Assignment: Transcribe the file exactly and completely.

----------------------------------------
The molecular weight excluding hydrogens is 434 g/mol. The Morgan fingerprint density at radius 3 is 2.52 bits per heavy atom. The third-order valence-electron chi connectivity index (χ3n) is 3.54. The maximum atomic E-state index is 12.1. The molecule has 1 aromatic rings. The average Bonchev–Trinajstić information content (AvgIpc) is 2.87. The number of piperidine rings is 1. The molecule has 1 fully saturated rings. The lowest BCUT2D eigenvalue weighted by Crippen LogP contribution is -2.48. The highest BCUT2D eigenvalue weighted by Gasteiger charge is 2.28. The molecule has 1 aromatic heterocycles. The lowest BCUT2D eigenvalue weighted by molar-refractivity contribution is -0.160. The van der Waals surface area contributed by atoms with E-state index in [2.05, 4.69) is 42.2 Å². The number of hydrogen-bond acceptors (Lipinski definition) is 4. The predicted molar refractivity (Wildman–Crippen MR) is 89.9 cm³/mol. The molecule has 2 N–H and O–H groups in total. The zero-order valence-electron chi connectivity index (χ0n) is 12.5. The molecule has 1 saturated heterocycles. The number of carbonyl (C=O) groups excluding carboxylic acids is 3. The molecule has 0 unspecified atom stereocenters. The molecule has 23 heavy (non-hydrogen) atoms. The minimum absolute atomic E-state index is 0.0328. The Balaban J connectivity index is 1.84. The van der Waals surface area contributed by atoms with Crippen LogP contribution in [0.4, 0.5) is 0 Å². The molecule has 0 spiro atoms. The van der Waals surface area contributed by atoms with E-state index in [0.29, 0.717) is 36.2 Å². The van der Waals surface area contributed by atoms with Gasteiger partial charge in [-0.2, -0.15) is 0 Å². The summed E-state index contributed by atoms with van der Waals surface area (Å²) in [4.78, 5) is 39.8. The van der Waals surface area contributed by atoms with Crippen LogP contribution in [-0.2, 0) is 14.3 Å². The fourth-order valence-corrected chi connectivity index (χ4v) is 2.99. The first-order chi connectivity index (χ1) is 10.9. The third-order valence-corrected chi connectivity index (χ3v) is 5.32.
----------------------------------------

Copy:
The molecular weight excluding hydrogens is 434 g/mol. The Morgan fingerprint density at radius 3 is 2.52 bits per heavy atom. The third-order valence-electron chi connectivity index (χ3n) is 3.54. The maximum atomic E-state index is 12.1. The molecule has 1 aromatic rings. The average Bonchev–Trinajstić information content (AvgIpc) is 2.87. The number of piperidine rings is 1. The molecule has 1 fully saturated rings. The lowest BCUT2D eigenvalue weighted by Crippen LogP contribution is -2.48. The highest BCUT2D eigenvalue weighted by Gasteiger charge is 2.28. The molecule has 1 aromatic heterocycles. The lowest BCUT2D eigenvalue weighted by molar-refractivity contribution is -0.160. The van der Waals surface area contributed by atoms with E-state index in [2.05, 4.69) is 42.2 Å². The number of hydrogen-bond acceptors (Lipinski definition) is 4. The predicted molar refractivity (Wildman–Crippen MR) is 89.9 cm³/mol. The molecule has 2 N–H and O–H groups in total. The zero-order valence-electron chi connectivity index (χ0n) is 12.5. The molecule has 1 saturated heterocycles. The number of carbonyl (C=O) groups excluding carboxylic acids is 3. The molecule has 0 unspecified atom stereocenters. The molecule has 23 heavy (non-hydrogen) atoms. The minimum absolute atomic E-state index is 0.0328. The Balaban J connectivity index is 1.84. The van der Waals surface area contributed by atoms with Crippen LogP contribution in [0.4, 0.5) is 0 Å². The molecule has 0 spiro atoms. The van der Waals surface area contributed by atoms with E-state index in [0.29, 0.717) is 36.2 Å². The van der Waals surface area contributed by atoms with Gasteiger partial charge in [-0.2, -0.15) is 0 Å². The summed E-state index contributed by atoms with van der Waals surface area (Å²) in [4.78, 5) is 39.8. The van der Waals surface area contributed by atoms with Crippen LogP contribution in [-0.2, 0) is 14.3 Å². The fourth-order valence-corrected chi connectivity index (χ4v) is 2.99. The first-order chi connectivity index (χ1) is 10.9. The third-order valence-corrected chi connectivity index (χ3v) is 5.32.